By Peter Conrad
US soldiers and civvies recover from New Year's Eve celebrations at Grand Central Station circa 1940. But is all as it seems to be?
Other times, other manners: how decorous our forefathers were, even when hungover! These revellers have spent their night on the razzle wearing suits, ties and gloves, and those in military greatcoats have lost neither their caps nor their dignity. Significantly, they are all male: back then, men did their partying in public, while their womenfolk waited demurely at home. Unlike the streets around Times Square – where New York now holds its New Year celebrations, with shrieking hordes herded through metal detectors into a cattle pen guarded by cops and invigilated by rooftop snipers – Grand Central Station's marble staircase is not puddled by vomit, or piled high with plastic bottles, burger boxes and pizza cartons that will be ingested all over again tomorrow morning by a platoon of garbage trucks. You could enjoy yourself in the 1940s without going on a gluttonous binge.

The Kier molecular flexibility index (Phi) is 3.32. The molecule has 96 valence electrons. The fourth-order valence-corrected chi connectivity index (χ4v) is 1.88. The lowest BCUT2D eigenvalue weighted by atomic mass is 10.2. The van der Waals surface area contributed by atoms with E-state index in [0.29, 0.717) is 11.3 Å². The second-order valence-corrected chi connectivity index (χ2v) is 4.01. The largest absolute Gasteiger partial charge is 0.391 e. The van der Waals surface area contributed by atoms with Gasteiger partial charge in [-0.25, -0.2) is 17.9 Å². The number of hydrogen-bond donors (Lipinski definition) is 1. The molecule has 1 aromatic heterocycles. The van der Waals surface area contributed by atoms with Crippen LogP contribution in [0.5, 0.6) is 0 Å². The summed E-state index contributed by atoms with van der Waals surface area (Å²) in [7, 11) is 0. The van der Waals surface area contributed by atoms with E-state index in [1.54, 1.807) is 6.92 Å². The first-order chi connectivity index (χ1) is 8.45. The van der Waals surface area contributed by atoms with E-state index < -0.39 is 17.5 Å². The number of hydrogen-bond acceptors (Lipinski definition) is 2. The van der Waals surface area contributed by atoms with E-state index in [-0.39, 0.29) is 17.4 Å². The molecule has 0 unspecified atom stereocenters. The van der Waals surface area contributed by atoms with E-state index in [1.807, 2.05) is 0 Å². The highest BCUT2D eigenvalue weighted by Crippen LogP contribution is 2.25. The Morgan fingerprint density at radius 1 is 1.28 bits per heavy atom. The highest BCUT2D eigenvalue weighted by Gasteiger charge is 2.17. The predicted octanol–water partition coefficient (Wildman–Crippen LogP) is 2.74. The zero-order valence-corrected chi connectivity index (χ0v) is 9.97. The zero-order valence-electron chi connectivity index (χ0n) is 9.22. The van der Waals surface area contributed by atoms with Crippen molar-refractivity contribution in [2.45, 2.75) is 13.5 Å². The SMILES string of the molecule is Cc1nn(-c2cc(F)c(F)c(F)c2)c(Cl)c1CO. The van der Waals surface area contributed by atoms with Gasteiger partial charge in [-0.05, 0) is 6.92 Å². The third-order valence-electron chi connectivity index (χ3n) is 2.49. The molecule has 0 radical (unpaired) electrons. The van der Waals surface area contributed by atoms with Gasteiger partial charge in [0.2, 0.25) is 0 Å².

If the photograph dates from 1940, it predates the fall, though possibly it was taken in 1941, by which time the fall had occurred: the United States joined the war that December. That would explain the presence of those uniformed soldiers, aligned in a column on the right to separate them from the drunks who remain on civvy street. The newspaper artfully left open at the bottom should resolve these doubts, but the closer you peer, the more the print blurs into specks and indecipherable smudges. Rather than explaining the past, photographs make it look defunct, otherworldly, populated by ghosts who don't realise that they are dead.